The Effect of Noninvasive Telemonitoring for Chronic Heart Failure on Health Care Utilization: Systematic Review
SourceJournal of Medical Internet Research, 23, 9, (2021), article e26744
Article / Letter to editor
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Journal of Medical Internet Research
SubjectRadboudumc 18: Healthcare improvement science RIHS: Radboud Institute for Health Sciences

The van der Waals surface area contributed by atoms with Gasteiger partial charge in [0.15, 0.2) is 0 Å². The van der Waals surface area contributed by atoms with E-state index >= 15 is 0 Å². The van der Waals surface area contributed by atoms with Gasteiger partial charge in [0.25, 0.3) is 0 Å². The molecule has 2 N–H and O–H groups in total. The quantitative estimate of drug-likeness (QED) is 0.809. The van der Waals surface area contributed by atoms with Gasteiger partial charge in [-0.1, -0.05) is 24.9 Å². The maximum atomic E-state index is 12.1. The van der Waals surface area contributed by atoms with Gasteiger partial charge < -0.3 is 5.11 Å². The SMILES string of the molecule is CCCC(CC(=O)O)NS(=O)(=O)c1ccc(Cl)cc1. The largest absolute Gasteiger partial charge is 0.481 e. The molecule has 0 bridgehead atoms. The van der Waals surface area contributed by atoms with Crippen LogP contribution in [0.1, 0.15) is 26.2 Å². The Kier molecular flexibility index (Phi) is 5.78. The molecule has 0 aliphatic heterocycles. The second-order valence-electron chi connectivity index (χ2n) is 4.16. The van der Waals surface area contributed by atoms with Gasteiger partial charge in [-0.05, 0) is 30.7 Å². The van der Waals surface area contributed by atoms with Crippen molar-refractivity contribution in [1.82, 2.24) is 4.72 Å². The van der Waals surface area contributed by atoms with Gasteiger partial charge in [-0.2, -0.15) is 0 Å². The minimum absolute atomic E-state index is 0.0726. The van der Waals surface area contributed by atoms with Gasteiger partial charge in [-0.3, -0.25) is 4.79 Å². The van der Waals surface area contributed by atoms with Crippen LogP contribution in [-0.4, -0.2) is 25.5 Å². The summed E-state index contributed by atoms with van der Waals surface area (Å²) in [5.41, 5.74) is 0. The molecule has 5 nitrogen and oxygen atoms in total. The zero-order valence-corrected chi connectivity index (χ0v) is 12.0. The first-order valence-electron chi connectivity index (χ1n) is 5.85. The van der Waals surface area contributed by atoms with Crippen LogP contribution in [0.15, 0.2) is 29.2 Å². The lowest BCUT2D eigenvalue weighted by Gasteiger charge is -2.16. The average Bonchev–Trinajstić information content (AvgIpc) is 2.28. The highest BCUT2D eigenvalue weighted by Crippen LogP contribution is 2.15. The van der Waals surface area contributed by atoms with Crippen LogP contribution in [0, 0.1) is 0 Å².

BACKGROUND: Chronic heart failure accounts for approximately 1%-2% of health care expenditures in most developed countries. These costs are primarily driven by hospitalizations and comorbidities. Telemonitoring has been proposed to reduce the number of hospitalizations and decrease the cost of treatment for patients with heart failure. However, the effects of telemonitoring on health care utilization remain unclear. OBJECTIVE: This systematic review aims to study the effect of telemonitoring programs on health care utilization and costs in patients with chronic heart failure. We assess the effect of telemonitoring on hospitalizations, emergency department visits, length of stay, hospital days, nonemergency department visits, and health care costs. METHODS: We searched PubMed, Embase, and Web of Science for randomized controlled trials and nonrandomized studies on noninvasive telemonitoring and health care utilization. We included studies published between January 2010 and August 2020. For each study, we extracted the reported data on the effect of telemonitoring on health care utilization. We used P<.05 and CIs not including 1.00 to determine whether the effect was statistically significant. RESULTS: We included 16 randomized controlled trials and 13 nonrandomized studies. Inclusion criteria, population characteristics, and outcome measures differed among the included studies. Most studies showed no effect of telemonitoring on health care utilization. The number of hospitalizations was significantly reduced in 38% (9/24) of studies, whereas emergency department visits were reduced in 13% (1/8) of studies. An increase in nonemergency department visits (6/9, 67% of studies) was reported. Health care costs showed ambiguous results, with 3 studies reporting an increase in health care costs, 3 studies reporting a reduction, and 4 studies reporting no significant differences. Health care cost reductions were realized through a reduction in hospitalizations, whereas increases were caused by the high costs of the telemonitoring program or increased health care utilization. CONCLUSIONS: Most telemonitoring programs do not show clear effects on health care utilization measures, except for an increase in nonemergency outpatient department visits. This may be an unwarranted side effect rather than a prerequisite for effective telemonitoring. The consequences of telemonitoring on nonemergency outpatient visits should receive more attention from regulators, payers, and providers. This review further demonstrates the high clinical and methodological heterogeneity of telemonitoring programs. This should be taken into account in future meta-analyses aimed at identifying the effective components of telemonitoring programs.
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